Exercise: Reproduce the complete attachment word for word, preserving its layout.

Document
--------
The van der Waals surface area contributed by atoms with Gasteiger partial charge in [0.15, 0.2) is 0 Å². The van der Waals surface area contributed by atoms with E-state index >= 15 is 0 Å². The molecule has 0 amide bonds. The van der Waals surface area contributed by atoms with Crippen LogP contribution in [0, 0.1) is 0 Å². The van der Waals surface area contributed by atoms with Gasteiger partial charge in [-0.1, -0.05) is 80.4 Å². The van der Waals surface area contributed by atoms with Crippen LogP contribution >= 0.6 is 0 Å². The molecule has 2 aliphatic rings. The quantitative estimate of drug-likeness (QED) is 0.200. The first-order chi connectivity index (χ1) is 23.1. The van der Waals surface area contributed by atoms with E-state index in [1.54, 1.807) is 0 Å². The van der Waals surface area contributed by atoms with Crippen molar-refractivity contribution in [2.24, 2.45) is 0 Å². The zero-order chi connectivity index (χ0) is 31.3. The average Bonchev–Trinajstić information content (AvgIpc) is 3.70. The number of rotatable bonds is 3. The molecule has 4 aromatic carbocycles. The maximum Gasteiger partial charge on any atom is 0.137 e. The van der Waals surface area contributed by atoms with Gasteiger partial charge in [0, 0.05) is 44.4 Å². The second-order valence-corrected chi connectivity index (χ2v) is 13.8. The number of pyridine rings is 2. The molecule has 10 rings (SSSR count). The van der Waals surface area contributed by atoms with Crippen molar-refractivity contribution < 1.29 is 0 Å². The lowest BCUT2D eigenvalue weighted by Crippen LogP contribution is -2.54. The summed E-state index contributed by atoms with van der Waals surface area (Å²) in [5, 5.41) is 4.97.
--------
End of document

The van der Waals surface area contributed by atoms with Gasteiger partial charge in [0.15, 0.2) is 0 Å². The van der Waals surface area contributed by atoms with E-state index >= 15 is 0 Å². The molecule has 0 amide bonds. The van der Waals surface area contributed by atoms with Crippen LogP contribution in [0, 0.1) is 0 Å². The van der Waals surface area contributed by atoms with Gasteiger partial charge in [-0.1, -0.05) is 80.4 Å². The van der Waals surface area contributed by atoms with Crippen LogP contribution >= 0.6 is 0 Å². The molecule has 2 aliphatic rings. The quantitative estimate of drug-likeness (QED) is 0.200. The first-order chi connectivity index (χ1) is 23.1. The van der Waals surface area contributed by atoms with E-state index in [1.54, 1.807) is 0 Å². The van der Waals surface area contributed by atoms with Crippen molar-refractivity contribution in [2.24, 2.45) is 0 Å². The zero-order chi connectivity index (χ0) is 31.3. The average Bonchev–Trinajstić information content (AvgIpc) is 3.70. The number of rotatable bonds is 3. The molecule has 4 aromatic carbocycles. The maximum Gasteiger partial charge on any atom is 0.137 e. The van der Waals surface area contributed by atoms with Gasteiger partial charge in [0, 0.05) is 44.4 Å². The second-order valence-corrected chi connectivity index (χ2v) is 13.8. The number of pyridine rings is 2. The molecule has 10 rings (SSSR count). The van der Waals surface area contributed by atoms with Crippen molar-refractivity contribution < 1.29 is 0 Å². The lowest BCUT2D eigenvalue weighted by Crippen LogP contribution is -2.54. The summed E-state index contributed by atoms with van der Waals surface area (Å²) in [5, 5.41) is 4.97.